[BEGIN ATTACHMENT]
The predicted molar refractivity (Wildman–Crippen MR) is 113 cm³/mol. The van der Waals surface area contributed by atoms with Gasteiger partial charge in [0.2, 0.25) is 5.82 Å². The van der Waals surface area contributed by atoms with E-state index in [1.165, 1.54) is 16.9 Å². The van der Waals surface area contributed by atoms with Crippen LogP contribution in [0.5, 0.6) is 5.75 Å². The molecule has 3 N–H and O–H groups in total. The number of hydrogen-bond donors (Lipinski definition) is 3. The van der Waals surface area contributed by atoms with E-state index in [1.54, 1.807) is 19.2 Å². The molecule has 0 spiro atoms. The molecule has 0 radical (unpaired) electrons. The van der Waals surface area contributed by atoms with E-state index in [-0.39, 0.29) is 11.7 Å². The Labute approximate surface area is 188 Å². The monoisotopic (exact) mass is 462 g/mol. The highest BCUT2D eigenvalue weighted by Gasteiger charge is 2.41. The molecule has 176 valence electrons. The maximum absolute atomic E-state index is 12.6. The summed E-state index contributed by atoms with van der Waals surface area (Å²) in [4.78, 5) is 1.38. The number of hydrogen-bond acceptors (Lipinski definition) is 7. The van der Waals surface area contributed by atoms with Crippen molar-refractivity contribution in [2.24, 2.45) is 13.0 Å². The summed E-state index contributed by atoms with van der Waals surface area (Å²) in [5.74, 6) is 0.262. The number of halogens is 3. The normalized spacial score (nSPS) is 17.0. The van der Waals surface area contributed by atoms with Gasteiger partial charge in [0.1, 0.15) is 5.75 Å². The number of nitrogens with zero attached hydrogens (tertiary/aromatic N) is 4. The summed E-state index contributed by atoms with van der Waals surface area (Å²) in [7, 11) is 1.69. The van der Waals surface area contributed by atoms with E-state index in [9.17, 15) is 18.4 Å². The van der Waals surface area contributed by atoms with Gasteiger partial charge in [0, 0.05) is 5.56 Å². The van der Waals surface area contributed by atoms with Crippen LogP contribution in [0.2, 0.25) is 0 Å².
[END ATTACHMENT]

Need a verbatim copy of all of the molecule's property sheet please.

The predicted molar refractivity (Wildman–Crippen MR) is 113 cm³/mol. The van der Waals surface area contributed by atoms with Gasteiger partial charge in [0.2, 0.25) is 5.82 Å². The van der Waals surface area contributed by atoms with E-state index in [1.165, 1.54) is 16.9 Å². The van der Waals surface area contributed by atoms with Crippen LogP contribution in [0.5, 0.6) is 5.75 Å². The molecule has 3 N–H and O–H groups in total. The number of hydrogen-bond donors (Lipinski definition) is 3. The van der Waals surface area contributed by atoms with E-state index in [1.54, 1.807) is 19.2 Å². The molecule has 0 spiro atoms. The molecule has 0 radical (unpaired) electrons. The van der Waals surface area contributed by atoms with E-state index in [-0.39, 0.29) is 11.7 Å². The Labute approximate surface area is 188 Å². The monoisotopic (exact) mass is 462 g/mol. The highest BCUT2D eigenvalue weighted by Gasteiger charge is 2.41. The molecule has 176 valence electrons. The maximum absolute atomic E-state index is 12.6. The summed E-state index contributed by atoms with van der Waals surface area (Å²) in [4.78, 5) is 1.38. The number of hydrogen-bond acceptors (Lipinski definition) is 7. The van der Waals surface area contributed by atoms with Crippen molar-refractivity contribution in [2.24, 2.45) is 13.0 Å². The summed E-state index contributed by atoms with van der Waals surface area (Å²) in [5.74, 6) is 0.262. The number of halogens is 3. The normalized spacial score (nSPS) is 17.0. The van der Waals surface area contributed by atoms with Gasteiger partial charge in [0.1, 0.15) is 5.75 Å². The number of nitrogens with zero attached hydrogens (tertiary/aromatic N) is 4. The summed E-state index contributed by atoms with van der Waals surface area (Å²) in [7, 11) is 1.69. The van der Waals surface area contributed by atoms with E-state index in [9.17, 15) is 18.4 Å². The van der Waals surface area contributed by atoms with Gasteiger partial charge in [0, 0.05) is 5.56 Å². The van der Waals surface area contributed by atoms with Crippen LogP contribution in [0.2, 0.25) is 0 Å².